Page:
Exercise Energy Expenditure

Energy expenditure during exercise (Physical Activity Expenditure) is important to know if one wants to prevent gaining fat or is in the process of losing fat. To prevent gaining fat, energy intake must be balanced with energy expenditure.

To calculate exercise energy expenditure on our website we have taken into consideration:

  • Concentric contraction
  • Eccentric contraction
  • Isometric contraction
  • Speed/duration
  • Load
  • Stance
  • Depth/ROM
  • Joints involved
  • Lever length
  • Body size
  • Sex
  • Body composition
  • Weight
  • Resting Metabolic Rate
  • Thermic effect of food

And other variables.

Muscle Contraction

Here are the values we assigned to different types of muscle contractions and the reasoning for the values.

  • Concentric slow 1
  • Concentric moderate 0.9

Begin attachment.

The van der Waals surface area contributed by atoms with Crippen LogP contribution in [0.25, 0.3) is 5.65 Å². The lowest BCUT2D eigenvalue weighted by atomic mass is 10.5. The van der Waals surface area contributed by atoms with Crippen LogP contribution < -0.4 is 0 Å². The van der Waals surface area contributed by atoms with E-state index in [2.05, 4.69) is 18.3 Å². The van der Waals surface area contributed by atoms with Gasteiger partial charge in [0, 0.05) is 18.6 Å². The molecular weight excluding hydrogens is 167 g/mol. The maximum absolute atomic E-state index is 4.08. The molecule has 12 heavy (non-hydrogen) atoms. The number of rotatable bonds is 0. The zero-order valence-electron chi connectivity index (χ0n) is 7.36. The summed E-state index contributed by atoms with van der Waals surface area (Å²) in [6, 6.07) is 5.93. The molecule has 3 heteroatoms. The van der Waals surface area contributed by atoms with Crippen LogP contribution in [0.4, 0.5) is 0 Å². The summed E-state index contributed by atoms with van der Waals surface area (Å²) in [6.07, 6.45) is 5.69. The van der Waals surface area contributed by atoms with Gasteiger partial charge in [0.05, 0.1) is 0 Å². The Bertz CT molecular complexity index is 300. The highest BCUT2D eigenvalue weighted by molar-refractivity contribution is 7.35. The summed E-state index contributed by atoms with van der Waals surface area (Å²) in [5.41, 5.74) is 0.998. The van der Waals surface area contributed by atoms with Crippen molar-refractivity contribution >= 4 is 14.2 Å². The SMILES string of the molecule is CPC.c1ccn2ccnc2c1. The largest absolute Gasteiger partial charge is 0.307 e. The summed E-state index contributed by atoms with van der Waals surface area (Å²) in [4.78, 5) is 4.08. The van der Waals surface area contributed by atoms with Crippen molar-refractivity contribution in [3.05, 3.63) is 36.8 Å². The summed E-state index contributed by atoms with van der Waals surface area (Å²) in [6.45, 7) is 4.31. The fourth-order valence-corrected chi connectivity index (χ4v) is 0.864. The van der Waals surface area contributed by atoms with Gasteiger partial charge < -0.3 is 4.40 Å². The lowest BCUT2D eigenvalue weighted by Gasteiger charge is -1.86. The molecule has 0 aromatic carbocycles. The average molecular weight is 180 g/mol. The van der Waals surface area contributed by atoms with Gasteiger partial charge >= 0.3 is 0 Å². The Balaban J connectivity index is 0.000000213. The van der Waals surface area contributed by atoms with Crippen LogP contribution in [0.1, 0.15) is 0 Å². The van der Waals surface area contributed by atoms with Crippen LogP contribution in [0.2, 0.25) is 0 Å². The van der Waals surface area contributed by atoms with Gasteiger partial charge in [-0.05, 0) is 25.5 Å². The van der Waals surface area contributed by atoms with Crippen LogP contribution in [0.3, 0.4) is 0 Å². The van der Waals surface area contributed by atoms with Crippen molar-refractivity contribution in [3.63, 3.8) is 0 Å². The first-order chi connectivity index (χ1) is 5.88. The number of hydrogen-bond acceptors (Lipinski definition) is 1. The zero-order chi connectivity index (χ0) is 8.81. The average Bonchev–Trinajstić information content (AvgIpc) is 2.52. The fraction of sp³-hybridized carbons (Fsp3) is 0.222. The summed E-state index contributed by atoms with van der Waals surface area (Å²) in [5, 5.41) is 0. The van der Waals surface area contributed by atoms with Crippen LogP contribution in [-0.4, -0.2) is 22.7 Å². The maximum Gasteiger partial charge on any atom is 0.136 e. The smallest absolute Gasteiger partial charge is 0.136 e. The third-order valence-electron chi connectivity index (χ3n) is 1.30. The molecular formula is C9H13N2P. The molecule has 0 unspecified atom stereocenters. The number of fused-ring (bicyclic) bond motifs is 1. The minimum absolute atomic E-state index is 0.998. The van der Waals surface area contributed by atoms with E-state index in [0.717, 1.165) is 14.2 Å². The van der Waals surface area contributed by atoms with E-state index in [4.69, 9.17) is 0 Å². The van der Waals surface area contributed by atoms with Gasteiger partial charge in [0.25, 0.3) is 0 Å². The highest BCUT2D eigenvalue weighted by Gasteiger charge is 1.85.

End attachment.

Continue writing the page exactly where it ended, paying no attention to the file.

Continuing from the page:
• Concentric fast 0.8
  • Eccentric 0.8
  • Isometric 1.6

Concentric muscle contractions at a moderate speed will require work from the antagonists toward the end of ROM for the exercise.

Concentric muscle contractions at a slow speed do not* require work from the antagonists toward the end of ROM for the exercise. Slow speed means more time under tension. More time under tension means more energy expenditure.

Concentric muscle contractions at a fast speed will require more work from the antagonists toward the end of ROM for the exercise. Fast speed means less time under tension.

Isometric muscle contractions are usually maintained throughout the exercise, i.e. through the eccentric and concentric phase of the exercises. One such example is the hip hinge deadlift, the calves are working through an isometric contraction when the weight comes up and down. The amount of contraction required varies depending on how far the weight is away from the body, the same applies for swinging exercises, hence, we assigned a value of 1.6.

*generalisation